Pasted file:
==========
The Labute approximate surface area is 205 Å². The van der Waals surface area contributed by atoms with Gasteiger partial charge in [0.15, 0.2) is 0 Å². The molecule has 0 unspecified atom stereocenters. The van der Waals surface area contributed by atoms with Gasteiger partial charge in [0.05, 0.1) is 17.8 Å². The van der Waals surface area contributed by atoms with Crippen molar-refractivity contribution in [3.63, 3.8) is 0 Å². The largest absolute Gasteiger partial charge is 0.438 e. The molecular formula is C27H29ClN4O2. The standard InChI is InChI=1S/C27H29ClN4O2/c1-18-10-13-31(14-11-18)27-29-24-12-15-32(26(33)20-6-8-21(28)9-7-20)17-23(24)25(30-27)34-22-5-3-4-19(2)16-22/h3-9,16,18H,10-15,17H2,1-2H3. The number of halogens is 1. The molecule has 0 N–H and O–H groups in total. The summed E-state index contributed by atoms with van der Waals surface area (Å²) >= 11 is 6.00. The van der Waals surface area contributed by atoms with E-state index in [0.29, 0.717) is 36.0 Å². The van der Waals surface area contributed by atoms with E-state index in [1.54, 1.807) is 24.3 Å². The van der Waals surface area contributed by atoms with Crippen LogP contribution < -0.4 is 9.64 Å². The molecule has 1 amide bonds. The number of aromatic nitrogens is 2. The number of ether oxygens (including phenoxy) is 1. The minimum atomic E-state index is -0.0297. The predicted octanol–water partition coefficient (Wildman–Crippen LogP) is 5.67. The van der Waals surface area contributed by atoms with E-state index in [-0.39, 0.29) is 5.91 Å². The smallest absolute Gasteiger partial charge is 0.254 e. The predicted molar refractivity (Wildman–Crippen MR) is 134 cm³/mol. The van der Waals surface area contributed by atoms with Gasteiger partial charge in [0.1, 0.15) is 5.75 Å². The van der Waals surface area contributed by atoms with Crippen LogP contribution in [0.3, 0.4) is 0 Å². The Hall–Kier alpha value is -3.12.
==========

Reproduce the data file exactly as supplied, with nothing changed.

The Labute approximate surface area is 205 Å². The van der Waals surface area contributed by atoms with Gasteiger partial charge in [0.15, 0.2) is 0 Å². The molecule has 0 unspecified atom stereocenters. The van der Waals surface area contributed by atoms with Gasteiger partial charge in [0.05, 0.1) is 17.8 Å². The van der Waals surface area contributed by atoms with Crippen molar-refractivity contribution in [3.63, 3.8) is 0 Å². The largest absolute Gasteiger partial charge is 0.438 e. The molecular formula is C27H29ClN4O2. The standard InChI is InChI=1S/C27H29ClN4O2/c1-18-10-13-31(14-11-18)27-29-24-12-15-32(26(33)20-6-8-21(28)9-7-20)17-23(24)25(30-27)34-22-5-3-4-19(2)16-22/h3-9,16,18H,10-15,17H2,1-2H3. The number of halogens is 1. The molecule has 0 N–H and O–H groups in total. The summed E-state index contributed by atoms with van der Waals surface area (Å²) >= 11 is 6.00. The van der Waals surface area contributed by atoms with E-state index in [0.29, 0.717) is 36.0 Å². The van der Waals surface area contributed by atoms with E-state index in [1.54, 1.807) is 24.3 Å². The van der Waals surface area contributed by atoms with Crippen LogP contribution < -0.4 is 9.64 Å². The molecule has 1 amide bonds. The number of aromatic nitrogens is 2. The number of ether oxygens (including phenoxy) is 1. The minimum atomic E-state index is -0.0297. The predicted octanol–water partition coefficient (Wildman–Crippen LogP) is 5.67. The van der Waals surface area contributed by atoms with E-state index in [-0.39, 0.29) is 5.91 Å². The smallest absolute Gasteiger partial charge is 0.254 e. The predicted molar refractivity (Wildman–Crippen MR) is 134 cm³/mol. The van der Waals surface area contributed by atoms with Gasteiger partial charge in [0.1, 0.15) is 5.75 Å². The van der Waals surface area contributed by atoms with Crippen LogP contribution in [0.3, 0.4) is 0 Å². The Hall–Kier alpha value is -3.12.